TRENDS IN HOUSING
Posted by John Vernon & Associates on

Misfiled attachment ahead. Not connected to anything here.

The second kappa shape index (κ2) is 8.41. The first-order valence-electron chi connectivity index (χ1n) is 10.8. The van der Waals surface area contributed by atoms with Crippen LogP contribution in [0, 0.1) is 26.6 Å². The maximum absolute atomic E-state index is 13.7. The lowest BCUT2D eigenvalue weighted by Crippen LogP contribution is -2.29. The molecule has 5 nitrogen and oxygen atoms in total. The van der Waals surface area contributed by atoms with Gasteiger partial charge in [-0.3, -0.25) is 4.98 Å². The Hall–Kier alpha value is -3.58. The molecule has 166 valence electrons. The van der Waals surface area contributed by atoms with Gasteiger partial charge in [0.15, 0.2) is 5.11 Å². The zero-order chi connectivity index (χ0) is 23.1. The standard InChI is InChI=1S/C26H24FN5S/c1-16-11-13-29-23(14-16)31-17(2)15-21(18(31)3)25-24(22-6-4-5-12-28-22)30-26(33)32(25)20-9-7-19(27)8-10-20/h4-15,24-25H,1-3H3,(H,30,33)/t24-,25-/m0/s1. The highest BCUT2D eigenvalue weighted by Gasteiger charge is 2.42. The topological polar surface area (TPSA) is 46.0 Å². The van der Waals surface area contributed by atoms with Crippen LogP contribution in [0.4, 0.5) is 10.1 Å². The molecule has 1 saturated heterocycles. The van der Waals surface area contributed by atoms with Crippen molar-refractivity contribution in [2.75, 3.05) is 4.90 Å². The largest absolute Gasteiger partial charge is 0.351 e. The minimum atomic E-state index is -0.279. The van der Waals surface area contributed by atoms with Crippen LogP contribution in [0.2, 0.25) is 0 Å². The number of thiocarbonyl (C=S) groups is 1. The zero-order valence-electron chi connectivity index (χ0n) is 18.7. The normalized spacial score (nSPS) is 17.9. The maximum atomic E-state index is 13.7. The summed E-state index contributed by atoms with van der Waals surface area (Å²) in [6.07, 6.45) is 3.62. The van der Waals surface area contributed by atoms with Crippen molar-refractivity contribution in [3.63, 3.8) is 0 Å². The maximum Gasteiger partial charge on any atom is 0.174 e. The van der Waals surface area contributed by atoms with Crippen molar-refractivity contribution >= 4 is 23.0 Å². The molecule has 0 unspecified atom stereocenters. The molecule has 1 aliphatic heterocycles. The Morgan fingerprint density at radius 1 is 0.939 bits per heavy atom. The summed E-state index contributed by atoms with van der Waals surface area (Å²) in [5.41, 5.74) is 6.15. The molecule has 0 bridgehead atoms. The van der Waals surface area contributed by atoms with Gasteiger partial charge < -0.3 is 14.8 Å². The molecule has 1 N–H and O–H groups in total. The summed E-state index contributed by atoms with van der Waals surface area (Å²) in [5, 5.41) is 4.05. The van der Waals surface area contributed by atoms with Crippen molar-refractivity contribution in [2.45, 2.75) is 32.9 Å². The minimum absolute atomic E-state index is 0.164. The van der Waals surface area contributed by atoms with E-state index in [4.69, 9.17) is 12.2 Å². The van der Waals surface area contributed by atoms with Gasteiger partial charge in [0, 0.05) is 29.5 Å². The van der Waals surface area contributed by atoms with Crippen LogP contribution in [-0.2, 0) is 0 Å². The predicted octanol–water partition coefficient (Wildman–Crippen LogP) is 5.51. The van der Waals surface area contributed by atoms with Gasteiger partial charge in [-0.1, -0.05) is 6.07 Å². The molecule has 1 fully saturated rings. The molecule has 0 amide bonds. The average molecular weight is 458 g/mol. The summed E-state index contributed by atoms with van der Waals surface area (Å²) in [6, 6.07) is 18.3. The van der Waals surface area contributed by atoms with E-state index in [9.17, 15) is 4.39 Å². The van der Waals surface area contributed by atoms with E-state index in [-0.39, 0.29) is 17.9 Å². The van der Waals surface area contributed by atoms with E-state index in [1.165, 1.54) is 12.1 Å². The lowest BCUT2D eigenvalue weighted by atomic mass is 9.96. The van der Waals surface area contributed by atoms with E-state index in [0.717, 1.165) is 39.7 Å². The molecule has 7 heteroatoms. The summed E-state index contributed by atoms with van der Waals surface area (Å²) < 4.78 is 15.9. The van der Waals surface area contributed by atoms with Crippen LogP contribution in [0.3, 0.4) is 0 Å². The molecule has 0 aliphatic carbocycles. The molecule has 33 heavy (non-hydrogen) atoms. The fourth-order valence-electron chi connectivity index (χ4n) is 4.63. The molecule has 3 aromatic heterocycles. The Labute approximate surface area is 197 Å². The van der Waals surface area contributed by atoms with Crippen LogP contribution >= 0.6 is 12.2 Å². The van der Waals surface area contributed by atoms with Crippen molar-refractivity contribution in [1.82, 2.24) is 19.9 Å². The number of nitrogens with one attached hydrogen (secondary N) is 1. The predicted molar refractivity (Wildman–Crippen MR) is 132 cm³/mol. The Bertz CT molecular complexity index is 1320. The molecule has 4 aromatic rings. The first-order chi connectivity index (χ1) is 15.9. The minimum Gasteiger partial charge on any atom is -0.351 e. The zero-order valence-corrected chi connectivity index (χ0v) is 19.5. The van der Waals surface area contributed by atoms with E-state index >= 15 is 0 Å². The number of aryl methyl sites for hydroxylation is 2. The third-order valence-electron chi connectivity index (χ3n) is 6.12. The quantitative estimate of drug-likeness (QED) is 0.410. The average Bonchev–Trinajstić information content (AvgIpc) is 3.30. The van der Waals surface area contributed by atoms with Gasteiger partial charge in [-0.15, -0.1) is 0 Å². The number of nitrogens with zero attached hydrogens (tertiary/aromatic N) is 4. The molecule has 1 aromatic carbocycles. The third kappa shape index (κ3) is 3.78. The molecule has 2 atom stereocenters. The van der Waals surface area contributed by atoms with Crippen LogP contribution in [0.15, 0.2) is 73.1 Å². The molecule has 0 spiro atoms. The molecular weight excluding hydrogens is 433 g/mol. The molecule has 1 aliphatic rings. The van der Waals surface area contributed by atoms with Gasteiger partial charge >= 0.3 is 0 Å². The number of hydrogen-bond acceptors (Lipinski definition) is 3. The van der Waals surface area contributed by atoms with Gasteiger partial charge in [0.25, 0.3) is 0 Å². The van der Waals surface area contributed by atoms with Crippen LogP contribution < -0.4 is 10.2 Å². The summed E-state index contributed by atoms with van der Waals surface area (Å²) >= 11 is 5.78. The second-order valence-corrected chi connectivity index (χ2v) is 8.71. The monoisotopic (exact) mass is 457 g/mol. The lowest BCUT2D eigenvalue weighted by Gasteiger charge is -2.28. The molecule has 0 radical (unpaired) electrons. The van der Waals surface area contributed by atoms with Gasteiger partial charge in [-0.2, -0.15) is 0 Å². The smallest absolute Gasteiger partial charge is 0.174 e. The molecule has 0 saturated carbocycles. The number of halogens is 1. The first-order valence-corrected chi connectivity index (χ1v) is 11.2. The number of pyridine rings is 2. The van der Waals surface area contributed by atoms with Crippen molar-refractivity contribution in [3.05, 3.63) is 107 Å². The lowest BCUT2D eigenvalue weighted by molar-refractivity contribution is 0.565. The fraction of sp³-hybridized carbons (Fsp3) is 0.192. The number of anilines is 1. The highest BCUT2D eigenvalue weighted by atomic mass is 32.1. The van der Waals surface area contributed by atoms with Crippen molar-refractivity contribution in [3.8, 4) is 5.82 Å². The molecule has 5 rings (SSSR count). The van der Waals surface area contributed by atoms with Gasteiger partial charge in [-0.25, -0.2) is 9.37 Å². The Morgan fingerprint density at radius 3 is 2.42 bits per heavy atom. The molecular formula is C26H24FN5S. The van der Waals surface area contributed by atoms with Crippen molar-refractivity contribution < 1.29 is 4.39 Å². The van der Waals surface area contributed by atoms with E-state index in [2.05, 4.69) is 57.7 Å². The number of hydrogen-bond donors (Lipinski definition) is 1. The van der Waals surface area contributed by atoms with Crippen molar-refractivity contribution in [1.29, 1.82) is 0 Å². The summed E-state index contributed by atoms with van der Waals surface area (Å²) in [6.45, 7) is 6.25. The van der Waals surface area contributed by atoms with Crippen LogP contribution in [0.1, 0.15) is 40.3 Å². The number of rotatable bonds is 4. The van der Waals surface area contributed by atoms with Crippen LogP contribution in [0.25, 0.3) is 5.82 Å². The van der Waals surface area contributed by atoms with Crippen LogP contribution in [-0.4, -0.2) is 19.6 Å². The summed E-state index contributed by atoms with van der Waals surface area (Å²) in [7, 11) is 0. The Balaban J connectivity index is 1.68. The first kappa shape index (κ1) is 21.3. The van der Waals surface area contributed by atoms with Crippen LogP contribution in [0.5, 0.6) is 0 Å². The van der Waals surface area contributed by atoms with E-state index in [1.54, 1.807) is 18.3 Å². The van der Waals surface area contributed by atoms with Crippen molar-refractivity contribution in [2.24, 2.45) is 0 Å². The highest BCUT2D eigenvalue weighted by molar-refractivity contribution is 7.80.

The immediate effects of the Covid-19 pandemic on the housing market in Canada had many surprises. Sales and prices climbed to record levels, even in the face of a major economic downturn. Moreover, there was a significant increase in the sale of Single Family Dwellings (SFDs) in many areas of the country. It has been argued that during the beginning of the pandemic, given the new “remote” or “work from home” provisions, there was a shift in buyer preference toward acquiring extra living space. Homes had suddenly become a workplace, a school, an entertainment centre and a refuge. In the fall of 2017, this blog examined trends in the composition of real estate sales by property type between 1997 and 2017 in Greater Victoria. At that time, there were two discernable trends. First, sales of SFDs had fallen from 63.3% of all residential sales in 1997 to 49.2% in 2017. Second, sales of condos had risen from 22.3% in 1997 to 36.1% in 2017. Moreover, 2017 marked the first time that the percentage of sales of “strata” properties (i.e., strata duplexes, townhouses and condominiums), surpassed sales of SFDs. The two noted trends continued through the years 2018 and 2019. However, in 2020 there was a spike in the sale of SFDs: 3715 up 19.3% from 3114 in 2019, which accounted for some 50.3% of all residential sales. At the same time, condo sales were up a modest 9.4% and accounted for 32.7% of sales. The increase in the sale of SFDs turned out to be short lived and SFDs fell to only 45.8% of sales in 2021 y-t-d, in in line with the longer term trend. And, condo sales jumped to 37.7% of sales. Another line of argument to account for the increase in the sale of SFDs during the start of the pandemic, and one that is supported by the foregoing analysis, is that high income households were able to quickly adjust to the pandemic. They felt their income was secure and would be able to benefit from a high level of household savings and low mortgage interest rates. These factors helped to keep this segment of the population optimistic about purchasing a home. In contrast, those employed in lower-paid industries with less secure jobs were less able to quickly adapt to pandemic conditions. This combined with a sharp decline in new migrants to Canada, resulted in decreased demand for less expensive housing types such as condos.